I recently returned to Buffalo after living five years in Maryland where, in the first nine months of 2017, overdose deaths related to heroin, fentanyl and other opioids reached a new high of 1,501.
In response to a mandate from Gov. Larry Hogan, my colleagues and I developed an opioid awareness program for all newly admitted students at Johns Hopkins University. The recent move by the Town of Tonawanda to equip its police officers with naloxone moves that department from being aware to taking action to save lives.
Amid the nation’s opioid crisis, why are communities slow to adopt the lifesaving antidote naloxone? On April 5, U.S. Surgeon General Dr. Jerome Adams issued an advisory recommending that more Americans carry naloxone – not just emergency responders and law enforcement personnel, but average citizens.
Recent reports from the Centers for Disease Control and Prevention suggest that more than half of opioid overdose deaths are caused by synthetic drugs, including fentanyl. While heroin overdoses evolve in minutes to hours, fentanyl is faster acting and more potent, evidenced by that overdose evolving in seconds to minutes.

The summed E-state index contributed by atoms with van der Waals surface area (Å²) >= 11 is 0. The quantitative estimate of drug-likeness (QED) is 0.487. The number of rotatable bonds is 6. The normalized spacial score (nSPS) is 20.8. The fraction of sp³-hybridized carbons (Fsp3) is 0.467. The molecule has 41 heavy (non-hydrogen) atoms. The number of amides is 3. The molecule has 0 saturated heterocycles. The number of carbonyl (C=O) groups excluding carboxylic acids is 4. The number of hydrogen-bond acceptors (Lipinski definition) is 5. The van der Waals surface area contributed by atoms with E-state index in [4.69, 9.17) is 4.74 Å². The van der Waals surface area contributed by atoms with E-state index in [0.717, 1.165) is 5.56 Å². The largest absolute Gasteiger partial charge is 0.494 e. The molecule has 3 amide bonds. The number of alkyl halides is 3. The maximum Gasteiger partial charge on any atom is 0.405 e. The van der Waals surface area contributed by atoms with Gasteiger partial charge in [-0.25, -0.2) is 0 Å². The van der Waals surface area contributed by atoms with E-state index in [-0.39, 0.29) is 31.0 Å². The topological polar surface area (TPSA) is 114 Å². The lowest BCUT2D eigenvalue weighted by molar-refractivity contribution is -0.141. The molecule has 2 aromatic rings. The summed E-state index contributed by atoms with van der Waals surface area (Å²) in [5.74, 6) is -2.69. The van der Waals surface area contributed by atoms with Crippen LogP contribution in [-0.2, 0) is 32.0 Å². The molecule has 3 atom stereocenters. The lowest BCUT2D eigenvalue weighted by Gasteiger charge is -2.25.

In his study, “Characteristics of fentanyl overdoses – Massachusetts, 2014-2016,” Dr. Alexander Walley reported that among people who witnessed naloxone being administered, 83 percent said that two or more naloxone doses were used before the person responded. Of those who died from fentanyl overdoses, 90 percent had no pulse by the time emergency medical services arrived.
Time is of the essence! Collectively and individually, we need to move from passive awareness to action. Carry naloxone – I do. Seconds count.
Deborah S. Finnell,
Professor, School of Nursing
Johns Hopkins University,